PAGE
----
The Football Association of Singapore (FAS) has a close working relationship with World Sport Group (WSG), notably by way of the current campaign to incorporate an ASEAN Super League (ASL), featuring the representative football teams from ASEAN countries.
The ASL is being organised by the ASEAN Football Federation (AFF) which is itself a subset of the Asian Football Confederation (AFC). The committee spearheading the ASL project is led by Zainudin Nordin who is the president of FAS.
As AFF is not recognized by FIFA, the world governing body for football, FAS will be making the official application to run the ASL on record while the concept for the competition itself has been drawn up by WSG.
Currently, several major footballing events organised in Singapore are managed by WSG such as the Brazil-Japan and Juventus-Singapore Selection friendlies that were held in 2014. Beyond the local football scene, other Singapore-based projects handled by WSG include the creation of the official website for the Asian Youth Games in 2009, and promoting sports events such as the BNP Baripas WTA Finals Singapore 2015 and SMBC Singapore Open 2016. It also appears as though the Singapore Sports Hub consortium had originally included WSG but the eventual team only comprises a handful of partners that does not include it.
The idea of an ASL has not been particularly well received by the local football fraternity and many in Singapore feel that this endeavour will be at the expense of the national football league, The S.League. But besides the footballing implications, there is also the problematic association with WSG as a major partner in this project.
WSG’s Chequered Past
WSG is currently the subject of a scandal with regard to the AFC’s $1 billion master rights agreement which was flagged in 2012 by a PricewaterhouseCoopers independent audit of the AFC president’s financial management of the organisation. In addition, it continues to be part of a media rights scandal in relation to the Indian Premier League (IPL) since 2010 in which WSG is said to have received about S$26 million of which a portion “was transferred to wholly owned group companies in Hong Kong and Singapore”.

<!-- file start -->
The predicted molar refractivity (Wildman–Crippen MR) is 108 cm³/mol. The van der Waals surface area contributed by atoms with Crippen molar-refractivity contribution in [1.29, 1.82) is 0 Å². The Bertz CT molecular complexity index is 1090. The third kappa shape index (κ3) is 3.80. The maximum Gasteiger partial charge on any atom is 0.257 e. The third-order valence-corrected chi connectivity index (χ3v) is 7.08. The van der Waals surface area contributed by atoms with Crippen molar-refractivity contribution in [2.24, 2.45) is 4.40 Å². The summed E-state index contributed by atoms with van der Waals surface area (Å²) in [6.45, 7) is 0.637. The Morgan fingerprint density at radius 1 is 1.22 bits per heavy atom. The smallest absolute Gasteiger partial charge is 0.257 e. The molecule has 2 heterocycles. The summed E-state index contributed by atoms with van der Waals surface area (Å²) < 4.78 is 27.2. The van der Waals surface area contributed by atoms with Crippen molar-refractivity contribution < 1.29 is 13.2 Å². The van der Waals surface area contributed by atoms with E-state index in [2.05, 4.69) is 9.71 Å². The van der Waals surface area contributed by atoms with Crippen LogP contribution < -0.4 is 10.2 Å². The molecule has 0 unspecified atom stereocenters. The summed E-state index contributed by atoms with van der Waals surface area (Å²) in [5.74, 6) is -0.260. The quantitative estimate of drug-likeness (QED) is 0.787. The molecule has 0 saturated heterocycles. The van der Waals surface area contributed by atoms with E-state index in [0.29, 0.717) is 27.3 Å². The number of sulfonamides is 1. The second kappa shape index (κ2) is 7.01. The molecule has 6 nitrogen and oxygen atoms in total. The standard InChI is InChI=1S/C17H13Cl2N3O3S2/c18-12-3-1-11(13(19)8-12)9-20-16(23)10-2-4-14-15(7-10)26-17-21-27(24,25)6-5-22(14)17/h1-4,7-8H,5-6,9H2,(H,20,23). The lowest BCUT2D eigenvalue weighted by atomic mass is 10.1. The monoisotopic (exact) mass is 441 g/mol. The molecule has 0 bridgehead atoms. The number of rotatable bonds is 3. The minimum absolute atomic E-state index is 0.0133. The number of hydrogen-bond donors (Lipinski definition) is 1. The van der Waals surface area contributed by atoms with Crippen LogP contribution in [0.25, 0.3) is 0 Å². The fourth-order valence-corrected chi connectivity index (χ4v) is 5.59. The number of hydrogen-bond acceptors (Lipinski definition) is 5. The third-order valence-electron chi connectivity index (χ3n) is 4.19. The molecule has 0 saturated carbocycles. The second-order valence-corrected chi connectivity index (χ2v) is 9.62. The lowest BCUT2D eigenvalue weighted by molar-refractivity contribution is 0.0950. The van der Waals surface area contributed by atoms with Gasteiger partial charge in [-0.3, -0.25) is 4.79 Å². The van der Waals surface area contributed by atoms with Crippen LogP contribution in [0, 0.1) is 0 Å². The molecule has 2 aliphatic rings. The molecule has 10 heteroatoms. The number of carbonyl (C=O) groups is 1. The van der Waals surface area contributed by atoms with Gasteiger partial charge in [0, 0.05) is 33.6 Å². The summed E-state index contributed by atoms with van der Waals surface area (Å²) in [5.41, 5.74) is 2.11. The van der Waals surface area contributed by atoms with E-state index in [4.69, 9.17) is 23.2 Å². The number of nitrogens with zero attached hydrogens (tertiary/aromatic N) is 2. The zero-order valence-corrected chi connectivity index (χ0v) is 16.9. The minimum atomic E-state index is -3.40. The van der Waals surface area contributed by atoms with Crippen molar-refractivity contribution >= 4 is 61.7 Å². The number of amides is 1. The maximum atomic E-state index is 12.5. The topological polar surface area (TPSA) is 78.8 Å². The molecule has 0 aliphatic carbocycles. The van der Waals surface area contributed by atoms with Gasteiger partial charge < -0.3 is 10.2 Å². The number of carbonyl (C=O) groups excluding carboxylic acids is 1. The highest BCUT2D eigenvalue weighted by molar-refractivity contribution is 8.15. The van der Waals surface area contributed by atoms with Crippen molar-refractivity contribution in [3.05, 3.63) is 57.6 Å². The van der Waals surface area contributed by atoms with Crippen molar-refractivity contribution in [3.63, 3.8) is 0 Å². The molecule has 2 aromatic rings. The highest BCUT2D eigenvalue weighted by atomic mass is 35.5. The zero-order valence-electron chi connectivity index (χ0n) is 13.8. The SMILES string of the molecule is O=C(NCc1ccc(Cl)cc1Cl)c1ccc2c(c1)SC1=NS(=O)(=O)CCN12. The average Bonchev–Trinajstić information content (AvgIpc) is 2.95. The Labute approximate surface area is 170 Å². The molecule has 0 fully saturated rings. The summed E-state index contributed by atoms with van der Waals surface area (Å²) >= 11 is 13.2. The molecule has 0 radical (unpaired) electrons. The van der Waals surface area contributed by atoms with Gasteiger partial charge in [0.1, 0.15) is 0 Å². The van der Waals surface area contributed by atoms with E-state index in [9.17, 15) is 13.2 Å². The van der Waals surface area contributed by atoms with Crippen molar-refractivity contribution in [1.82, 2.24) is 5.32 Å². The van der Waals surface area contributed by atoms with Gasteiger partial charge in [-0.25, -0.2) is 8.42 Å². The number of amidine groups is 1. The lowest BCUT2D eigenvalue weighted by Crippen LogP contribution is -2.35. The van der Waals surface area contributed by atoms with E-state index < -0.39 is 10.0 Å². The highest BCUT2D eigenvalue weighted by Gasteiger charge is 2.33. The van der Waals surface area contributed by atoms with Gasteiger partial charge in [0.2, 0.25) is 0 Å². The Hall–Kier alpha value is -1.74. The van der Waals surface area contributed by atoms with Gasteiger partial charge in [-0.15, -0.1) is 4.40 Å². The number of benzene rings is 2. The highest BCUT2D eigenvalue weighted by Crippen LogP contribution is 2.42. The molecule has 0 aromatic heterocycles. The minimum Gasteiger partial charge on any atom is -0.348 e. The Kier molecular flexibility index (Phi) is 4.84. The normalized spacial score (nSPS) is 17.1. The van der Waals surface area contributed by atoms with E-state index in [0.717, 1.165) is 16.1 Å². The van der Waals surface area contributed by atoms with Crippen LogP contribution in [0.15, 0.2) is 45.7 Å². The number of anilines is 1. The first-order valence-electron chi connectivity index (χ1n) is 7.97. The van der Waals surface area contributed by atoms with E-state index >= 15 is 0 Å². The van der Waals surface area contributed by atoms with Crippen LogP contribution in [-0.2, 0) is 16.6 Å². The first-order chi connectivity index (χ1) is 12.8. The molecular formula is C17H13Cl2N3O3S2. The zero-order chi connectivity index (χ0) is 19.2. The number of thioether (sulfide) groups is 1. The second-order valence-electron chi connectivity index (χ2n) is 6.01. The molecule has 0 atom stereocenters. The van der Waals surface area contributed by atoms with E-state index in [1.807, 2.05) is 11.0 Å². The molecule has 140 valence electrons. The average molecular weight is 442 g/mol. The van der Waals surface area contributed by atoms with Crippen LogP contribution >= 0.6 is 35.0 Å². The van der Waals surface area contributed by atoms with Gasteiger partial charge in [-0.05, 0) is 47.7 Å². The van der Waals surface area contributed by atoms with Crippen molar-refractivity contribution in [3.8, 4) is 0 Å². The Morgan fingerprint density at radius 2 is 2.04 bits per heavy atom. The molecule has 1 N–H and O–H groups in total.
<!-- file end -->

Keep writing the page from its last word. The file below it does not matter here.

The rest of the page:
On the international scene, WSG has been linked with a sports marketing company called Traffic with regard to the international TV rights of the Gold Cup and Concacaf Champions League – the owner of Traffic is currently ‘assisting investigations’ by the FBI and has admitted to “crimes including money laundering, fraud and extortion”.
WSG was first incorporated as AFC Marketing Limited (AML) in Hong Kong in 1992 to manage the Asian Football Confederation’s (AFC’s) marketing and promotion of events and was involved in promoting the Tiger Cup as well. According to filing records it was eventually deregistered in 2008. WSG is also currently registered in Singapore as World Sport Group Pte. Ltd. since 2002 and World Sport Group Consulting Pte. Ltd. (formerly knowns as Active Rights Management (Asia) Pte. Ltd.) since 2006.
Since 2008, Lagardère Sports (now known as Lagardère Unlimited), a sport marketing firm based in Paris, has taken 70% ownership of WSG with International Sports Event and Dentsu being the remaining shareholders. Presently all URLs at www.wsgworld.com redirect automatically to Lagardère’s landing page at www.lagardere-se.com and all press releases, project information and other details from WSG appear not to be accessible online. However, the structural change appears to be only in terms of the named ownership and “the current WSG management (including founder and principal executive Seamus O’Brien) will stay at the helm”.